Sex machine, you are talking through your hat. Show me a whore, and I will show you a fucked up crack addict. That hoopala about women like being whores is a myth. Men make that shit up for the power and control it gives them over females. It is cutting into their male privlege if these females were given real choices in life.

Jay said...

Jeezus H. Christ what a mess.

Azbug,

"There was no coercion or use of brute force"

Unless they refused to comply with the so-called Law, in which case this statement of yours is laughable on its face.

"money laundering, tax evasion, illegal immigrant employment"...are all against The Law, but I'd like you to identify who specifically has their rights violated in any of these instances.

You do know the difference between what The Law says and what is right and wrong? Or do you share honey pot's idea that what is right and wrong is up for a majority vote?

Honey Pot said...

Jay, we all got to share the planet, so that means it up to the majority. If people don't want a whore house in their hood, they shouldn't have to have a whorehouse in their hood. Works for me.

bonnie abzug said...

You're not kidding it's a mess, Jay. Here we have the libertarian agenda trotted out in support of pimps, whores, money launderers, tax evaders and sweatshop operators. I guess you have to keep your constituency happy.

I was originally reacting to Lisa's characterization of people organizing in support of their rights as "anti-social activists". This characterization, apart from being untrue, is a bit like the pot calling the kettle black.

Mapmaster calls the residents' motives and/or arguments dishonest. But nothing is said about Lisa's dishonesty as evidenced in the following statement: "But when you make the laws, you feel mighty enough to break them." The bylaw clearly states that this seamy little den of iniquity cannot obtain a license if it is sited next to a residence. Which it is. So the true statement would be that council is attempting to enforce the law, not break it.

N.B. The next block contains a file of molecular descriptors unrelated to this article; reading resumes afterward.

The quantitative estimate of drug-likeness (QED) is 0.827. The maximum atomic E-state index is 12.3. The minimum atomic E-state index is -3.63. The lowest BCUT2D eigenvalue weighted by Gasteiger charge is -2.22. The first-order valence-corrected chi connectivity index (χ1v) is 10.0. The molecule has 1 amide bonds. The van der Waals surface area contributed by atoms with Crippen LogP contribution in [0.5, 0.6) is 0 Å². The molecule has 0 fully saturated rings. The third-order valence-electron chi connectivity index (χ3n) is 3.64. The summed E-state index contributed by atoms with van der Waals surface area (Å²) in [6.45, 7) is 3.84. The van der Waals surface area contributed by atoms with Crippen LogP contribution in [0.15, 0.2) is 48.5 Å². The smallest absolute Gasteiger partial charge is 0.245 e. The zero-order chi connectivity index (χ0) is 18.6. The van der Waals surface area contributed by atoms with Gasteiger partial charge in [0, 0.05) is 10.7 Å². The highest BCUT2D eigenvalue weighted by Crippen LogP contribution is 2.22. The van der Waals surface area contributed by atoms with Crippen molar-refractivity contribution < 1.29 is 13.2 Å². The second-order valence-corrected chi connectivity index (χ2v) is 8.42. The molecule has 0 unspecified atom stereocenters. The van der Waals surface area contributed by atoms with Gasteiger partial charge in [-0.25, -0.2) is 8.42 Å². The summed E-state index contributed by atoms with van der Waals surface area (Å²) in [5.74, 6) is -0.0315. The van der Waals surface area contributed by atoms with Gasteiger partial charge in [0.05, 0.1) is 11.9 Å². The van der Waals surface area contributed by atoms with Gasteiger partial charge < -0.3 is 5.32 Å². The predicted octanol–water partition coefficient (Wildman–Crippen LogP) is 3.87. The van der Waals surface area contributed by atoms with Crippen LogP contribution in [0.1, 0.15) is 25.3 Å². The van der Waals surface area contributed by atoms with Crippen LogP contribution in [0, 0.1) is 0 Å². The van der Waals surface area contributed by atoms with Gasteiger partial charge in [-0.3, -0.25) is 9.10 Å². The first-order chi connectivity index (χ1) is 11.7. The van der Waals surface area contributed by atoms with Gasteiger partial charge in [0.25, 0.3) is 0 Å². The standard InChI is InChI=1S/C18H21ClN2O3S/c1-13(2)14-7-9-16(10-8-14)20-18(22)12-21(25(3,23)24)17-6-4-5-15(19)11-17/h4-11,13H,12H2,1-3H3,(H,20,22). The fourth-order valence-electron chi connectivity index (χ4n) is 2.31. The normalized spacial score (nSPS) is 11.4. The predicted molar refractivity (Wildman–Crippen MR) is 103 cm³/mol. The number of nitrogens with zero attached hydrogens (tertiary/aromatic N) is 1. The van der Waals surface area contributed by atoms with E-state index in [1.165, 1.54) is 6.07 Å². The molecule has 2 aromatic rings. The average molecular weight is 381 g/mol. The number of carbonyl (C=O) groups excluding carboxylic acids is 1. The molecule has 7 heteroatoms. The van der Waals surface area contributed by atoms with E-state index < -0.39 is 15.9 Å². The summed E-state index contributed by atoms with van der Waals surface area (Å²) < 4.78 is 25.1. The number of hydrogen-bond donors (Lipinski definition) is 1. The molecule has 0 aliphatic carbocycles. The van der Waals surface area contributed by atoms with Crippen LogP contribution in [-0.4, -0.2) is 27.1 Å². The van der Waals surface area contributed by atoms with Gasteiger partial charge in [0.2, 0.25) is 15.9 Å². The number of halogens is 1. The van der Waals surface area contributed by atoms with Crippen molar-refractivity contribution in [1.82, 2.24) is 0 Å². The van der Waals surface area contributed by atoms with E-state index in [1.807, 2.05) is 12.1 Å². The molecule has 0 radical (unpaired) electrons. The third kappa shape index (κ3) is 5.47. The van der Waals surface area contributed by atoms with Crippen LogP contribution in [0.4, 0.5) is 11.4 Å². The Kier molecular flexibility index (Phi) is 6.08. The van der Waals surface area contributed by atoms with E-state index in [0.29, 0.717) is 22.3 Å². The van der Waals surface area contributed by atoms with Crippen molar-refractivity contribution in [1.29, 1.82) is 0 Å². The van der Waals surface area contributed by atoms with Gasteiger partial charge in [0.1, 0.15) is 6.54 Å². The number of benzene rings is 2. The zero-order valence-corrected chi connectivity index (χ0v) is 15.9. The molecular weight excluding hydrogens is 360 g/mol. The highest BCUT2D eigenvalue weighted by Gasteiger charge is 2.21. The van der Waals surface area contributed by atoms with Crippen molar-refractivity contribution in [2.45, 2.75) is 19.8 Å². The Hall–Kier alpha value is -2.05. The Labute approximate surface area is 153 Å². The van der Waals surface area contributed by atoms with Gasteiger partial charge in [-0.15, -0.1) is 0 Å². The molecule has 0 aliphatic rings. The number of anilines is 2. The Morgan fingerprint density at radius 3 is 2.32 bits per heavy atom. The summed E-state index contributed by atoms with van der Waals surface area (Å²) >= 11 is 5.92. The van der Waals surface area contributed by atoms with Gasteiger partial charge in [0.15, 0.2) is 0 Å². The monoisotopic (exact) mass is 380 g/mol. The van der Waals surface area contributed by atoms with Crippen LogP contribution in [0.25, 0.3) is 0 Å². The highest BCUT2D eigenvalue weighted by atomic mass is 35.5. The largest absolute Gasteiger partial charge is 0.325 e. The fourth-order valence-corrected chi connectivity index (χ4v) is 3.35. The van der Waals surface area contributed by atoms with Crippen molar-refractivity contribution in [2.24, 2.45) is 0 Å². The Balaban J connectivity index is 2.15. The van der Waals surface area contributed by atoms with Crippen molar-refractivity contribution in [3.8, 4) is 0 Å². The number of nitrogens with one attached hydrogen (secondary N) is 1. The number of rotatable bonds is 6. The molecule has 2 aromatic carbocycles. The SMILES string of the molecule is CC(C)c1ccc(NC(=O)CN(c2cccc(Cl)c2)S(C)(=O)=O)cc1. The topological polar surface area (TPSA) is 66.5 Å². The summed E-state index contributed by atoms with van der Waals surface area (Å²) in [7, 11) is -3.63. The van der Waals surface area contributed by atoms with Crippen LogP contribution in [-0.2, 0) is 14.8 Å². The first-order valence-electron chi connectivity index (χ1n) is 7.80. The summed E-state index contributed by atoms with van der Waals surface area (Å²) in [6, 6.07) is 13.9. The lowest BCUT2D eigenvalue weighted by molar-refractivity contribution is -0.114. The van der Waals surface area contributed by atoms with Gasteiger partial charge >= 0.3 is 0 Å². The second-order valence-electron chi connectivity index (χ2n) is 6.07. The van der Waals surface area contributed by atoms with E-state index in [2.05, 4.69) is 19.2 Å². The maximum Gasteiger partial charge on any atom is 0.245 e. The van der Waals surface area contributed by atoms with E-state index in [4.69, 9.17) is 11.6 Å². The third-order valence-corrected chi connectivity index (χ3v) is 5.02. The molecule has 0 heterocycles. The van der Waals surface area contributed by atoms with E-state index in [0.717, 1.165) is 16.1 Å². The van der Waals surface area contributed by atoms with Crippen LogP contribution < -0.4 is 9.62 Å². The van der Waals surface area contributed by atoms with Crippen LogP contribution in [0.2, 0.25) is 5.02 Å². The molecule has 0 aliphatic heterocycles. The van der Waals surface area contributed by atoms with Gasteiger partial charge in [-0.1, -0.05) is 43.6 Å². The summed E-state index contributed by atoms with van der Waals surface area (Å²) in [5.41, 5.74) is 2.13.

"You do know the difference between what The Law says and what is right and wrong?"

Give me a break! What are you? Fifteen?

vhrhznpy said...

Geez Bonnie, I didn't know you were one of those old libertarians. I read a bit about them, their ideaology. They sort of go by a differentt philisophy of life. From what I could gather it was sort of telling you, that when your brother is down, kick him hard in the face, and hope he dies, so you don't get taxed for looking after him.

Honey Pot said...

...that was me Bonnie, don't know how that happened, but it did.

gm said...

It would seem to me that this is about sex and money and some are against both.
Is this a question of morality or lifestyle?

Honey Pot said...

I am not against sex or money, and wouldn't mind having some of both.

Lisa said...

Abzug:

Setting aside the matter of government interference into the property rights of others for the moment, I'll address your claim that I have been "intellectually dishonest" here. It is true that according to bylaws imposed by the city, if the house was occupied at the time of the application, then the city would have legal grounds to reject the application. However, it does not appear to me that the city has good reason to believe the house was occupied. Where did the guy get his water from and why was he running a generator if he was indeed living there. Only one other person supports this guy.

Apparently you don't understand the difference between "what The Law says and what is right and wrong." Every single day the government breaks laws by engaging in widespread and "legal" plunder.

Further, when I speak of harm to others, I am speaking of identifiable harms to other people. Until individual patrons and employees of Sweet City 2 directly threaten or invade the property of others, which includes their homes as well as their bodies, there is no legitimate reason to rush into hysterics. It is not me "giving the term "rights" its widest possible meaning" - in fact it is rather simple actually. Stay off my property and I'll stay off yours. "Harm to others" does not include offended morals, but instead is measured by demonstrable violation.